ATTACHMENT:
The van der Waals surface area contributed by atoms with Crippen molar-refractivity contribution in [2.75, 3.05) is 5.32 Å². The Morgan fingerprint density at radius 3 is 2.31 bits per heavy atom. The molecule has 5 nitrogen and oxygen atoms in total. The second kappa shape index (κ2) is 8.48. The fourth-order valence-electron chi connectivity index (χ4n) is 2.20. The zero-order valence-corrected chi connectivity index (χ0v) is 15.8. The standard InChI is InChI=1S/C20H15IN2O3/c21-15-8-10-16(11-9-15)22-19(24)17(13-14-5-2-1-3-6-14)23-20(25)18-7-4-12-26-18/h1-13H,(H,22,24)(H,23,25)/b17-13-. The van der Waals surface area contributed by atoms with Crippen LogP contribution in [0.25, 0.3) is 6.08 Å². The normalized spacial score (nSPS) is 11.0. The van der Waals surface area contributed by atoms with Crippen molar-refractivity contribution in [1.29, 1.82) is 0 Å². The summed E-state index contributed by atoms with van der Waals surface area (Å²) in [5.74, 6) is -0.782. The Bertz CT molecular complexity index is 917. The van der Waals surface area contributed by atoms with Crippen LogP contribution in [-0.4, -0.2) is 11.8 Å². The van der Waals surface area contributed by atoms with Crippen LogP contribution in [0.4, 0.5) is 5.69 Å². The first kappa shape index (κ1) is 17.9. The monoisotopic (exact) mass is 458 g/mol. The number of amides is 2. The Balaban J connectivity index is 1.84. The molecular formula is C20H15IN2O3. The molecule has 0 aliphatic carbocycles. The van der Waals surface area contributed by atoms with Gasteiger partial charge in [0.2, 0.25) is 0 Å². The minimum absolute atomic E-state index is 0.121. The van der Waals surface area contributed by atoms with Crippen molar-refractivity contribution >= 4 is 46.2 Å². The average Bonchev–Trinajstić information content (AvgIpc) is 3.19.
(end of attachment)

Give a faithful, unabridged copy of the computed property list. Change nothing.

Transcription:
The van der Waals surface area contributed by atoms with Crippen molar-refractivity contribution in [2.75, 3.05) is 5.32 Å². The Morgan fingerprint density at radius 3 is 2.31 bits per heavy atom. The molecule has 5 nitrogen and oxygen atoms in total. The second kappa shape index (κ2) is 8.48. The fourth-order valence-electron chi connectivity index (χ4n) is 2.20. The zero-order valence-corrected chi connectivity index (χ0v) is 15.8. The standard InChI is InChI=1S/C20H15IN2O3/c21-15-8-10-16(11-9-15)22-19(24)17(13-14-5-2-1-3-6-14)23-20(25)18-7-4-12-26-18/h1-13H,(H,22,24)(H,23,25)/b17-13-. The van der Waals surface area contributed by atoms with Crippen LogP contribution in [0.25, 0.3) is 6.08 Å². The normalized spacial score (nSPS) is 11.0. The van der Waals surface area contributed by atoms with Crippen molar-refractivity contribution in [1.29, 1.82) is 0 Å². The summed E-state index contributed by atoms with van der Waals surface area (Å²) in [5.74, 6) is -0.782. The Bertz CT molecular complexity index is 917. The van der Waals surface area contributed by atoms with Crippen LogP contribution in [-0.4, -0.2) is 11.8 Å². The van der Waals surface area contributed by atoms with Crippen LogP contribution in [0.4, 0.5) is 5.69 Å². The first kappa shape index (κ1) is 17.9. The monoisotopic (exact) mass is 458 g/mol. The number of amides is 2. The Balaban J connectivity index is 1.84. The molecular formula is C20H15IN2O3. The molecule has 0 aliphatic carbocycles. The van der Waals surface area contributed by atoms with Gasteiger partial charge in [0.2, 0.25) is 0 Å². The minimum absolute atomic E-state index is 0.121. The van der Waals surface area contributed by atoms with Crippen molar-refractivity contribution >= 4 is 46.2 Å². The average Bonchev–Trinajstić information content (AvgIpc) is 3.19.